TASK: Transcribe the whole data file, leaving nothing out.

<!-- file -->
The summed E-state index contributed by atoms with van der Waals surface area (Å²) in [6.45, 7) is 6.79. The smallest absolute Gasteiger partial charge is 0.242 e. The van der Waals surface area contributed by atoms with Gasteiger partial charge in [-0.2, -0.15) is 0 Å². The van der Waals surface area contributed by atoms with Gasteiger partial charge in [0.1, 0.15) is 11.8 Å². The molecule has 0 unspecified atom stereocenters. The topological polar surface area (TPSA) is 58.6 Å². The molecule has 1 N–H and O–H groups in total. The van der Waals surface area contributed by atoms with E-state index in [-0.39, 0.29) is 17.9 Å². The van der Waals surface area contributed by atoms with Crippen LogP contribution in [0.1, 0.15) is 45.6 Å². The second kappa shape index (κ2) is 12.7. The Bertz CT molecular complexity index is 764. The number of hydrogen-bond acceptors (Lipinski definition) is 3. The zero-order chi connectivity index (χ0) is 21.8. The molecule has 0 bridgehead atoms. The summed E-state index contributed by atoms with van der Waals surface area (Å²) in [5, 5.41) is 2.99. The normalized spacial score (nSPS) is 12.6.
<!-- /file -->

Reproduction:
The summed E-state index contributed by atoms with van der Waals surface area (Å²) in [6.45, 7) is 6.79. The smallest absolute Gasteiger partial charge is 0.242 e. The van der Waals surface area contributed by atoms with Gasteiger partial charge in [-0.2, -0.15) is 0 Å². The van der Waals surface area contributed by atoms with Gasteiger partial charge in [0.1, 0.15) is 11.8 Å². The molecule has 0 unspecified atom stereocenters. The topological polar surface area (TPSA) is 58.6 Å². The molecule has 1 N–H and O–H groups in total. The van der Waals surface area contributed by atoms with E-state index in [-0.39, 0.29) is 17.9 Å². The van der Waals surface area contributed by atoms with Crippen LogP contribution in [0.1, 0.15) is 45.6 Å². The second kappa shape index (κ2) is 12.7. The Bertz CT molecular complexity index is 764. The number of hydrogen-bond acceptors (Lipinski definition) is 3. The zero-order chi connectivity index (χ0) is 21.8. The molecule has 0 bridgehead atoms. The summed E-state index contributed by atoms with van der Waals surface area (Å²) in [5, 5.41) is 2.99. The normalized spacial score (nSPS) is 12.6.